The database Ulrichsweb includes information on whether a journal is peer-reviewed. Search the journal title and look for Yes in the "Refereed" designation. This designation does not include sections of a journal other than research articles.
We have access to tens of thousands of journals online. Link to them from Journal Finder.
Journal Finder also indicates if we receive or own the journal in print, and its physical location on campus.
Peer-reviewed (or refereed) articles have been thoroughly vetted by one or more experts in the same discipline as the author. It is considered very importat when publishing quantified results of empirical scientific research. The process can result in major revisions to the manuscript, as the peer reviewers examine and question the hypothesis, methodology, analysis, and conclusions of the author.
Primary articles are written by the researcher, reporting results directly in their own words, typically in a scholarly journal that is both peer-reviewed and edited for accuracy and clarity. Primary research articles are written for researchers with specialized knowledge in the subject. In science, primary articles usually include an abstract, introduction, methods, results (with analysis) and conclusion. Use of first-person pronouns is a good indication of a primary article (e.g. "We intend to demonstrate... or, Our results indicate...").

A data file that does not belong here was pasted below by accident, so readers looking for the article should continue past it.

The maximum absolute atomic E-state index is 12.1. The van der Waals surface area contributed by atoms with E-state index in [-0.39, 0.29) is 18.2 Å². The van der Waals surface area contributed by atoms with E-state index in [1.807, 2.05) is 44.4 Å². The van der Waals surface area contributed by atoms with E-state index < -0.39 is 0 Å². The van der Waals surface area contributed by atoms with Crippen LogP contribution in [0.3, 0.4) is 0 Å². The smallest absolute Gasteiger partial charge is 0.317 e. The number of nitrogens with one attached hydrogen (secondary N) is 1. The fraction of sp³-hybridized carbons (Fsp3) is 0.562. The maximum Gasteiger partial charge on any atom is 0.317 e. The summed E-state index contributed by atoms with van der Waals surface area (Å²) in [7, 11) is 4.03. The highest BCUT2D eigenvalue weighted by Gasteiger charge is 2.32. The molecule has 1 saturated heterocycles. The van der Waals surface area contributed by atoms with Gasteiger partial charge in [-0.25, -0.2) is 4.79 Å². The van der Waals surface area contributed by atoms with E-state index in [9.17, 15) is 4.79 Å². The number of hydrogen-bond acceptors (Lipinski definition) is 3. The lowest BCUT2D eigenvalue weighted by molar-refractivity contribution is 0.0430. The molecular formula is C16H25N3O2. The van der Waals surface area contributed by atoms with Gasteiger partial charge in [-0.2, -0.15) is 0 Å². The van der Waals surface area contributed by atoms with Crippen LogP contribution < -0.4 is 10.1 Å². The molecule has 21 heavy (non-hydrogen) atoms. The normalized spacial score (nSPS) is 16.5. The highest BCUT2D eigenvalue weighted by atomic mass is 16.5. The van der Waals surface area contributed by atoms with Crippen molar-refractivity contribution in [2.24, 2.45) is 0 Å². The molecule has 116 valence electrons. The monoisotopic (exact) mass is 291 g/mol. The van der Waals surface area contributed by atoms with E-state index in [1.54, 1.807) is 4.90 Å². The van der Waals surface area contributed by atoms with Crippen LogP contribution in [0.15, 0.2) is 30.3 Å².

Secondary articles or reviews are a step removed from primary research results. The author summarizes research results of other authors (and may include reference to their own research, as appropriate), synthesizing and analyzing a number of research papers to create a coherent overview of a subject. Annual Reviews Inc. is particularly good source of exhaustive review articles in dozens of academic disciplines.
Tertiary sources bring together facts, data, terminology, methodology, research findings, and related information to present succinct summaries, generally at a level that does not require expert or specialized knowledge for comprehension. Encyclopedias, handbooks, and guides are examples of tertiary sources.
Many databases offered on the library's website include the full text of articles. Click on the pdf or html icon to download the article.
If full text is not available, click the Find It or 360 Link icons to see if there is access from another source. Look for: or displayed for each item in the databases offered from the library's website. In Google Scholar, look for Find Full Text @ Oberlin. Access at publisher's websites is generally limited to subscribers.
Full-text is not always accessible for immediate download. The 360 Link may lead to an intermediary page that offers access through Interlibrary loan. If you have trouble, consult library staff.